Literary Passports: The Making of Modernist Hebrew Fiction in Europe

Literary Passports: The Making of Modernist Hebrew Fiction in Europe

Literary Passports: The Making of Modernist Hebrew Fiction in Europe

Literary Passports: The Making of Modernist Hebrew Fiction in Europe

Synopsis

Literary Passports is the first book to explore modernist Hebrew fiction in Europe in the early decades of the twentieth century. It not only serves as an introduction to this important body of literature, but also acts as a major revisionist statement, freeing this literature from a Zionist-nationalist narrative and viewing it through the wider lens of new comparative studies in modernism. The book's central claim is that modernist Hebrew prose-fiction, as it emerged from 1900 to 1930, was shaped by the highly charged encounter of traditionally educated Jews with the revolution of European literature and culture known as modernism.

The book deals with modernist Hebrew fiction as an urban phenomenon, explores the ways in which the genre dealt with issues of sexuality and gender, and examines its depictions of the complex relations between tradition, modernity, and religion.

Excerpt

In the summer of 1913, Gershon Shofman (1880–1972), a young but fairly well established Hebrew writer, embarked on a train journey from Lvov—the capital of Eastern Galicia, then part of Austro-Hungary—to Vienna, the famed capital of the empire. When he arrived at the Nordbanhof railway station in the Leopoldstadt quarter—a common point of entry for many Eastern European immigrants (including many Jews)— he was stopped by Austrian officials and asked to present a passport or some other traveling document. Like many other Jewish émigrés and exiles from Eastern Europe at the time, Shofman had nothing to present. This could have made for a dangerous situation. Shofman was not merely an immigrant, but had been a fugitive from the Russian army since 1904, when he deserted his unit in the midst of the RussoJapanese War. Shofman had to think fast. He rummaged through his suitcase, searching for any papers or documents that might help him to establish his identity and affiliation. After a few tense moments, he found a small postcard that showed his photograph with accompanying Hebrew text.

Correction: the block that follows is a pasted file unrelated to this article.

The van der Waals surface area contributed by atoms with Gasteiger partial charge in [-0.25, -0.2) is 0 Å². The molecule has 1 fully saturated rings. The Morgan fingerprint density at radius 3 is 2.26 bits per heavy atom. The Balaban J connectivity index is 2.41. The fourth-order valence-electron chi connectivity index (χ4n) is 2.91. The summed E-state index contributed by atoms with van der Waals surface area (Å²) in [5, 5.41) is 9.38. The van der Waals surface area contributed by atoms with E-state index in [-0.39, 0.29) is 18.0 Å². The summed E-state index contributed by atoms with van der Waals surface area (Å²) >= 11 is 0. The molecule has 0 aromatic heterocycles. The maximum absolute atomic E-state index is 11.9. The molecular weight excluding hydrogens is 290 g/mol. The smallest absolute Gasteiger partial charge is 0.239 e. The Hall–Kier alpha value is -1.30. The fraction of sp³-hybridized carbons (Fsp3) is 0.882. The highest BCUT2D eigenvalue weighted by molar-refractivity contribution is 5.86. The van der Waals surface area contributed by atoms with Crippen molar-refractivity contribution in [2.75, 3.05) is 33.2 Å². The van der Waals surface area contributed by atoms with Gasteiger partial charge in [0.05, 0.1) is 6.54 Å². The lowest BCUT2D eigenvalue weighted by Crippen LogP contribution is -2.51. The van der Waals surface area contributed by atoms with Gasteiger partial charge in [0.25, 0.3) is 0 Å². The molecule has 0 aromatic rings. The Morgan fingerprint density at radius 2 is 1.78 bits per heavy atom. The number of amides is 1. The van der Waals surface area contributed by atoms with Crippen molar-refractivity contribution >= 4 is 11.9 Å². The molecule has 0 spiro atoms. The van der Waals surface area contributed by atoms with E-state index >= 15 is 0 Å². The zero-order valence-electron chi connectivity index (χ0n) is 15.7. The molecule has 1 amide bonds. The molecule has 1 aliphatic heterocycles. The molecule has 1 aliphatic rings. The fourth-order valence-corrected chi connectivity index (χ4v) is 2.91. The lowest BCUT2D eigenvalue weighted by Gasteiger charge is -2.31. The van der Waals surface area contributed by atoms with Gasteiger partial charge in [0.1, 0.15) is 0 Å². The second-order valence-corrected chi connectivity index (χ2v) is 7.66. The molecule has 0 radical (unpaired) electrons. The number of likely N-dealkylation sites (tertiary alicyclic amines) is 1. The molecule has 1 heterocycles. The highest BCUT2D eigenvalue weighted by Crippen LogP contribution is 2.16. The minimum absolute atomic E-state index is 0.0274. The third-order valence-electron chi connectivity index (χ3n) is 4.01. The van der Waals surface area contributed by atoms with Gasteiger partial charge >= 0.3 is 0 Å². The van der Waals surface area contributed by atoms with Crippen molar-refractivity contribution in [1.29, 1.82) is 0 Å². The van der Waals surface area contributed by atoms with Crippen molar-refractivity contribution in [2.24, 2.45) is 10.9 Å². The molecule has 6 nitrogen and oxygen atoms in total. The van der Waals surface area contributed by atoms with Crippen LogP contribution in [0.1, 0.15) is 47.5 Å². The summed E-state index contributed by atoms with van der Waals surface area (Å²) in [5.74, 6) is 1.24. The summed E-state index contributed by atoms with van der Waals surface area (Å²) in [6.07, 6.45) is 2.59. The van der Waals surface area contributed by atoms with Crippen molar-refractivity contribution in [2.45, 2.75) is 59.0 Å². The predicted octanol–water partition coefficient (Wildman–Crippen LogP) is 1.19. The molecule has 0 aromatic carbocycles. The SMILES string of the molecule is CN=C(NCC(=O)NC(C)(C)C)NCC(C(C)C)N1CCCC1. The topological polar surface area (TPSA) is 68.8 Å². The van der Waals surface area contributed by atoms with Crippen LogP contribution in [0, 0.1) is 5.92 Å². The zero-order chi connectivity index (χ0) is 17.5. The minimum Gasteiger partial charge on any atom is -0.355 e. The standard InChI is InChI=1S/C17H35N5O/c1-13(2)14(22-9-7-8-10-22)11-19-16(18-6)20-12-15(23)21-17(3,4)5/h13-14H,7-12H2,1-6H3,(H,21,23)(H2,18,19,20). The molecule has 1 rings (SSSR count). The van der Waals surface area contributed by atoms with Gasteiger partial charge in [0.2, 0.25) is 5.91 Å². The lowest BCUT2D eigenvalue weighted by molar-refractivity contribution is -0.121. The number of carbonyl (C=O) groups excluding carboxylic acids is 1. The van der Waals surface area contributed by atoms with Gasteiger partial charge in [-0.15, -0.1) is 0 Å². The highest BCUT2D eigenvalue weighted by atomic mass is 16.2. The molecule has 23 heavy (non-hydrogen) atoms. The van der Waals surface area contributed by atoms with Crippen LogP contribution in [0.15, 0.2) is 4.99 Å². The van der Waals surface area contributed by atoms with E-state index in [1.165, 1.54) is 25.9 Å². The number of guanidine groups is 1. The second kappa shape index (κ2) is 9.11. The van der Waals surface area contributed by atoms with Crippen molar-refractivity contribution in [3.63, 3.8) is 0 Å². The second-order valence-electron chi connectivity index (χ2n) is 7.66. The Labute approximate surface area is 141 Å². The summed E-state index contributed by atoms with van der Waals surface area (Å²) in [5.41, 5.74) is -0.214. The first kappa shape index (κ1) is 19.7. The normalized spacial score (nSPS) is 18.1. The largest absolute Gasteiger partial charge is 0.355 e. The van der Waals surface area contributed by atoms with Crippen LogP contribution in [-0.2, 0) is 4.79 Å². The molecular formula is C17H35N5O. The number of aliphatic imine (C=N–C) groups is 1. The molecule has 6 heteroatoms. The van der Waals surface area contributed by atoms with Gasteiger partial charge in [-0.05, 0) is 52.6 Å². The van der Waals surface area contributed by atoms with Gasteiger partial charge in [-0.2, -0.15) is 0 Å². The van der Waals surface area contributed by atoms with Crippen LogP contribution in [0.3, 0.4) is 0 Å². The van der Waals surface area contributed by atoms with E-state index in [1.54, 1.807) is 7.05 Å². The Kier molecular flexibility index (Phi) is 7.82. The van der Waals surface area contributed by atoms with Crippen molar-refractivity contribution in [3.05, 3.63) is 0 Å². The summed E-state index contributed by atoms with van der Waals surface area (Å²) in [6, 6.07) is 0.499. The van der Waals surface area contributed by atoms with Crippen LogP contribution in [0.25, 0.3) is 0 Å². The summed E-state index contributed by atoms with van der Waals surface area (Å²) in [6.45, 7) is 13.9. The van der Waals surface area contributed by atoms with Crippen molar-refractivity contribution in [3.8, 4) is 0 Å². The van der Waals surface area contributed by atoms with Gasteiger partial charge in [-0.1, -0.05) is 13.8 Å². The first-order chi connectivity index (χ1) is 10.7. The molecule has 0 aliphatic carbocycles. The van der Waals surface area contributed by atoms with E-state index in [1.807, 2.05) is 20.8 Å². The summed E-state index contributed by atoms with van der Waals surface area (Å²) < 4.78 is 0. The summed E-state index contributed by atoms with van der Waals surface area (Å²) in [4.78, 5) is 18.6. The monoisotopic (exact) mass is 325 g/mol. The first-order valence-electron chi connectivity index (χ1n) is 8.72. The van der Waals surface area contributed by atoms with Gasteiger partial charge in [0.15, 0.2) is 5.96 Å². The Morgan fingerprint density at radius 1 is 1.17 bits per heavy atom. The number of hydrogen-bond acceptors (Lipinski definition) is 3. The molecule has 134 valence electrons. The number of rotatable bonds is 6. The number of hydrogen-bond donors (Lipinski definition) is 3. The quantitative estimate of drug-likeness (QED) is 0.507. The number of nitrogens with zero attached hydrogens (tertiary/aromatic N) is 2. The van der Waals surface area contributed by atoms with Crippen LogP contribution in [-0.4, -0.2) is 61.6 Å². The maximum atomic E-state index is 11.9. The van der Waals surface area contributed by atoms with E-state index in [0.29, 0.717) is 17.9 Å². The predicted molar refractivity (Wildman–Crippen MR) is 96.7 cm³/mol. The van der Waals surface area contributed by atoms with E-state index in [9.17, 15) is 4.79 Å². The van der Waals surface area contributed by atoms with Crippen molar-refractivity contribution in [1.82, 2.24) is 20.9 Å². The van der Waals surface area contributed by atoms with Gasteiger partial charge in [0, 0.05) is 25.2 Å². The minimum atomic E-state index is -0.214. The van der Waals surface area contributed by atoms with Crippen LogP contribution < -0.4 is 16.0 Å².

This postcard was part of a series of portraits of Hebrew and Yiddish writers published by Avraham Chaim Robinson, the owner of a Jewish bookstore, Ha-techiya, in Stanislawow, Galicia, which also operated a small publishing house under the same name. Designed in the Art Nouveau style that flourished in the fin de siècle, the postcard featured the author’s name and photographic portrait, encased in a drawn gilt frame, surrounded by a lyre and rose vines. Alongside these flourishes . . .

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